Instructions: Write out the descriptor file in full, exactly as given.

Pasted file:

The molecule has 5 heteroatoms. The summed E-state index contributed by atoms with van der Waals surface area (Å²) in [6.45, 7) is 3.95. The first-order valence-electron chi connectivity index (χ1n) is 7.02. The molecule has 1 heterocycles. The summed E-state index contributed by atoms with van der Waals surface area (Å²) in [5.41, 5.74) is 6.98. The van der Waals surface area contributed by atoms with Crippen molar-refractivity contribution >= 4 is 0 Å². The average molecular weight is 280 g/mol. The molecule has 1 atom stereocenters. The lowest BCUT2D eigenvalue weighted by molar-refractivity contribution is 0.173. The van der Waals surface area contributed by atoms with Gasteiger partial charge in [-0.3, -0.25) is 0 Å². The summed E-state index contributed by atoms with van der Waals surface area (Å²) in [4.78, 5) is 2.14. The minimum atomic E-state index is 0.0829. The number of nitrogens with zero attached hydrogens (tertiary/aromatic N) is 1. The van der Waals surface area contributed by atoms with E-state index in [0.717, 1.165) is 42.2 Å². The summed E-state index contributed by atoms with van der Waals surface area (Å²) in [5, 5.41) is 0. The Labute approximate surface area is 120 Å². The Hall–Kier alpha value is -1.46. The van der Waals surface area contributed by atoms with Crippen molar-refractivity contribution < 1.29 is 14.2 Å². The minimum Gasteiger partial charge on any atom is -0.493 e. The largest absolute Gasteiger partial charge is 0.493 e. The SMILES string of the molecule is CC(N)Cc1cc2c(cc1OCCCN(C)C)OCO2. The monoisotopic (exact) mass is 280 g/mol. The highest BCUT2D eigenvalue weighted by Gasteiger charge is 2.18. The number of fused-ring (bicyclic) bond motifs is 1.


The molecule has 5 heteroatoms. The summed E-state index contributed by atoms with van der Waals surface area (Å²) in [6.45, 7) is 3.95. The first-order valence-electron chi connectivity index (χ1n) is 7.02. The molecule has 1 heterocycles. The summed E-state index contributed by atoms with van der Waals surface area (Å²) in [5.41, 5.74) is 6.98. The van der Waals surface area contributed by atoms with Crippen molar-refractivity contribution >= 4 is 0 Å². The average molecular weight is 280 g/mol. The molecule has 1 atom stereocenters. The lowest BCUT2D eigenvalue weighted by molar-refractivity contribution is 0.173. The van der Waals surface area contributed by atoms with Gasteiger partial charge in [-0.3, -0.25) is 0 Å². The summed E-state index contributed by atoms with van der Waals surface area (Å²) in [4.78, 5) is 2.14. The minimum atomic E-state index is 0.0829. The number of nitrogens with zero attached hydrogens (tertiary/aromatic N) is 1. The van der Waals surface area contributed by atoms with E-state index in [0.717, 1.165) is 42.2 Å². The summed E-state index contributed by atoms with van der Waals surface area (Å²) in [5, 5.41) is 0. The Labute approximate surface area is 120 Å². The Hall–Kier alpha value is -1.46. The van der Waals surface area contributed by atoms with Crippen molar-refractivity contribution < 1.29 is 14.2 Å². The minimum Gasteiger partial charge on any atom is -0.493 e. The largest absolute Gasteiger partial charge is 0.493 e. The SMILES string of the molecule is CC(N)Cc1cc2c(cc1OCCCN(C)C)OCO2. The monoisotopic (exact) mass is 280 g/mol. The highest BCUT2D eigenvalue weighted by Gasteiger charge is 2.18. The number of fused-ring (bicyclic) bond motifs is 1.